5. Louis Riel

Louis Riel: A Comic-Strip Biography by Chester Brown

Pages: 241 + Notes & Index
Finished: Jan. 7, 2009
First Published: 2003 (was previously published as comic books between 1999/2003)
Genre: graphic novel, biography
Rating: 3/5
Awards: Harvey Award
Reason for Reading: I saw Kailana's review and was very interested in reading a Canadian graphic book.

First sentence:

Do you mind if we go over it again? I just want to make sure that my notes are in order.

Comments: Louis Riel is an infamous Canadian personage. His story is very controversial and the story of what happened back then and what is politically correct to say happened can cause heated debate. In brief, Louis Riel tried to form a provisional government and negotiate with the Canadian government even though Canada had bought the land in which he and the Metis (half white/half Indian) lived. He captured English prisoners and executed one causing a furor in English Canada. Riel was eventually hung as a traitor.

This book is very biased to the Louis Riel, hero, side of the story. There are many things that I'm sure the author took license with and made up conversations between the Prime Minister and others to promote the big, bad, conservative, English government view point. However, even though the book is unabashedly pro-Riel, the author did manage to show the opposite viewpoint of him by showing Riel to be the man who thought God had talked to him and told him he would be resurrected three days after his execution. Whether he was a hero of the Metis people or a madman fanatic my person view is that either way he was a traitor to the country of Canada. This is what *I* was taught in school but a more revisionist point of view is taken nowadays to be politically correct.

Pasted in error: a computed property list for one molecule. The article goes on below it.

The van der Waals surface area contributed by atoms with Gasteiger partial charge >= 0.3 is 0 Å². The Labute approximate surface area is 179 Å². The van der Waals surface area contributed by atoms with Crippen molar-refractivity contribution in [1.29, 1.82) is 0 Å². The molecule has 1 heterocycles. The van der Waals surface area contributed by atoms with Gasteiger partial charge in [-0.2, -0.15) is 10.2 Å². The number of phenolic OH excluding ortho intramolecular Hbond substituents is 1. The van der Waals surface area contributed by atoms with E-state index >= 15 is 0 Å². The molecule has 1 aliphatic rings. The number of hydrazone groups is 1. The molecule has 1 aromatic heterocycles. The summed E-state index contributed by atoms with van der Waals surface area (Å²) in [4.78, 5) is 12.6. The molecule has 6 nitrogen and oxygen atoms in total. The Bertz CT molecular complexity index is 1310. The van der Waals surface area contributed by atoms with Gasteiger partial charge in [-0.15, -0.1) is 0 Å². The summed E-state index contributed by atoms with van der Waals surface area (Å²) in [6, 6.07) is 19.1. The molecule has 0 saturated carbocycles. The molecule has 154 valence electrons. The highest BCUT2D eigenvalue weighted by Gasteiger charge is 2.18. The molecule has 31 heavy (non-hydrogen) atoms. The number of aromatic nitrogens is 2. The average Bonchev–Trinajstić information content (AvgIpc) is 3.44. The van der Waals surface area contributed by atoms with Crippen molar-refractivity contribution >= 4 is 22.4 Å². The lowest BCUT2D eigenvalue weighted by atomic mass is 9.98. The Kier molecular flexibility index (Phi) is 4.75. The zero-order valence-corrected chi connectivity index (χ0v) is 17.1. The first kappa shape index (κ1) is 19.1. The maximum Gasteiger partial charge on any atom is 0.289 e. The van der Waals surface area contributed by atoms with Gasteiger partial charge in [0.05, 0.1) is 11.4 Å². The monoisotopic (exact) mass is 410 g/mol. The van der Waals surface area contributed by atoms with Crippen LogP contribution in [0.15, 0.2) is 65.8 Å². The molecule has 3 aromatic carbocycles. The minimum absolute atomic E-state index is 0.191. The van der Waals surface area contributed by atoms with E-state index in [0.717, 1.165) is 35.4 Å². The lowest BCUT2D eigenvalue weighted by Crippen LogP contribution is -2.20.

While I laughed at many parts of the book that I think were supposed to be serious, I did enjoy reading the book. It was fun to read and the Canadian history aspect was great to see in a graphic novel. I'd love to see more in the same vein! If you are already familiar with the story of Louis Riel, I think you'd enjoy reading this. But don't start here if you know nothing of the history. Here's a website with a brief intro and a little video that was part of series shown here on Canadian television.


  1. I wasn't sure what to think about this book. He does a really job of making Riel look a little crazy, but at the same time he is a hero. I felt like the author didn't really know which side he was trying to be on. I still wish they would make this a series, though.

  2. I mostly felt that the author added the crazy aspect so he wouldn't appear too biased. I came to my opinion based on his portrayal of the English/Canadian. I mean John A. was even drawn like a buffoon (compared to the other characters) with that huge honker! But, yeah, more Canadian biography or history in graphic format by *good* authors would be wonderful.

  3. Without having read it, I don't know if portraying him as a hero whilst crazy at the same time means Brown didn't know what side to be on. A crazy hero is quite possible.

    I really want to read this one. Unfortunately our local library had other Chester Brown books, but not this one. Likewise they had the sequels to Persepolis and Maus, but not the originals. Very frustrating.


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